Gold-Bull Breakout Potential

Gold has faded from interest in the past couple months, overshadowed by the monster stock-market rally. But gold has been consolidating high, quietly basing before its next challenge to major $1350 bull-market resistance. A decisive breakout above will really catch investors’ attention, greatly improving sentiment and driving major capital inflows. With gold-futures speculators not very long yet, plenty of buying power exists.

Last August gold was pummeled to a 19.3-month low near $1174 by extreme all-time-record short selling in gold futures. The speculators trading these derivatives command a wildly-disproportional influence on short-term gold price action, especially when investors aren’t buying. Gold-futures trading bullies gold’s price around considerably to majorly, which can really distort psychology surrounding the gold market.

The main reason is the incredible leverage inherent in gold futures. This week the maintenance margin required to trade a single 100-troy-ounce gold-futures contract is just $3400. That’s the minimum cash traders have to keep in their accounts. Yet at the recent $1300 gold price, each contract controls gold worth $130,000. So gold-futures speculators are legally allowed to run extreme leverage up to 38.2x!

That’s extraordinarily risky of course. A mere 2.6% adverse move in gold against traders’ fully-leveraged positions would result in 100% total losses. It’s amazing these guys can sleep at night. For comparison, the stock markets’ legal limit has been 2x leverage since 1974. 10x, 20x, 30x+ is crazy and has been very problematic for gold for decades. It greatly amplifies gold-futures speculators’ impact on gold prices.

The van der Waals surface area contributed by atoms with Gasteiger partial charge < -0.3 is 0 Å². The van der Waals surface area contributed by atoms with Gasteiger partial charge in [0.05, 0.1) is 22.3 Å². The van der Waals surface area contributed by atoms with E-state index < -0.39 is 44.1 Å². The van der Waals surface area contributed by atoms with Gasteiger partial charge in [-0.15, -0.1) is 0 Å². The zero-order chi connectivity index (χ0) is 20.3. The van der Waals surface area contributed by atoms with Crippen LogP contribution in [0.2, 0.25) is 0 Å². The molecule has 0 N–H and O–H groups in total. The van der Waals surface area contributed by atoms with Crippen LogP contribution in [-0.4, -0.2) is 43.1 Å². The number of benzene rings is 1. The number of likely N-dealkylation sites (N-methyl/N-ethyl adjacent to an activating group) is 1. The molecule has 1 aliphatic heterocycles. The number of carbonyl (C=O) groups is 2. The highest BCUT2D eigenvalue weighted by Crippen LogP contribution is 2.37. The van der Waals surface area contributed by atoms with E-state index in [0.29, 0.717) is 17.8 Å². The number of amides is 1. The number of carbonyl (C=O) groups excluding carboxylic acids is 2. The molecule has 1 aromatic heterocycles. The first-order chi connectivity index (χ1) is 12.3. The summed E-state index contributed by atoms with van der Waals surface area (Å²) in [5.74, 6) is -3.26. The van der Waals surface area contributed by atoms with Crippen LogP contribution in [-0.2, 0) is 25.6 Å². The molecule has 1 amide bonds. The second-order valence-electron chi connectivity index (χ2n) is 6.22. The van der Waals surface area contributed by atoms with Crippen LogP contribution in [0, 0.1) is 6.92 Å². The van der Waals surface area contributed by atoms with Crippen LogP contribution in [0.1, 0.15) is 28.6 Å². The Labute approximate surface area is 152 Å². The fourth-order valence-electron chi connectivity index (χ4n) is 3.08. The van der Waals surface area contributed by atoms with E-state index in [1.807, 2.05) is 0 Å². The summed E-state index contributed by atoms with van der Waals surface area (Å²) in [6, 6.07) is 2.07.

Every dollar deployed in gold futures at 30x leverage literally has 30x the influence on gold prices as a dollar invested in gold outright! So even though gold-futures speculators have far less capital available than investors, it is way more potent amplified up to 38x! Thus when gold investment demand is weak like recently with stellar stock-market complacency, gold-futures speculators utterly dominate gold price action.

Their collective trading effectively controls gold psychology too, since the American gold-futures price has become the world’s leading gold reference one. Investors start feeling bullish on gold and buying usually only after gold-futures speculators push its price higher. And gold-futures selling leaves investors bearish and worried, impelling them to exit gold. Gold-futures trading is the tail that wags the gold-investment dog!

So everyone interested in gold has no choice but to follow what the gold-futures speculators as a herd are doing. The US Commodity Futures Trading Commission publishes weekly data showing their collective positioning, the famous Commitments of Traders reports. They are released late Friday afternoons and show traders’ aggregate gold-futures long and short contracts held as of the preceding Tuesday closes.

Despite gold’s solid upleg since those deep mid-August lows, these traders still have lots of buying power left to push gold considerably higher. This first chart superimposes the daily gold price in blue over specs’ weekly total gold-futures long and short contracts in greed and red. The great majority of gold’s upleg-to-date gains have been driven by short-covering buying. Very bullishly the larger long buying is still yet to come.

(Click on image to enlarge)

In mid-August when today’s gold upleg was born, speculators’ total gold-futures shorts rocketed way up to 256.7k contracts! That was the highest witnessed in the 19.6 years since early 1999, almost certainly an all-time record. That unprecedented orgy of extreme shorting hammered gold from roughly $1300 down to $1175 in a couple months or so. That sharp futures-driven gold plunge naturally devastated psychology.

The gold-futures traders were effectively borrowing gold they didn’t own to dump in the markets, hoping to buy it back later at lower prices and profitably repay those debts. They were doing it at extreme 30x+ leverage, proportionally amplifying their capital’s price impact. That record shorting spree had nothing to do with fundamentals, it was a snowballing momentum thing. Yet investors were spooked into selling in sympathy.

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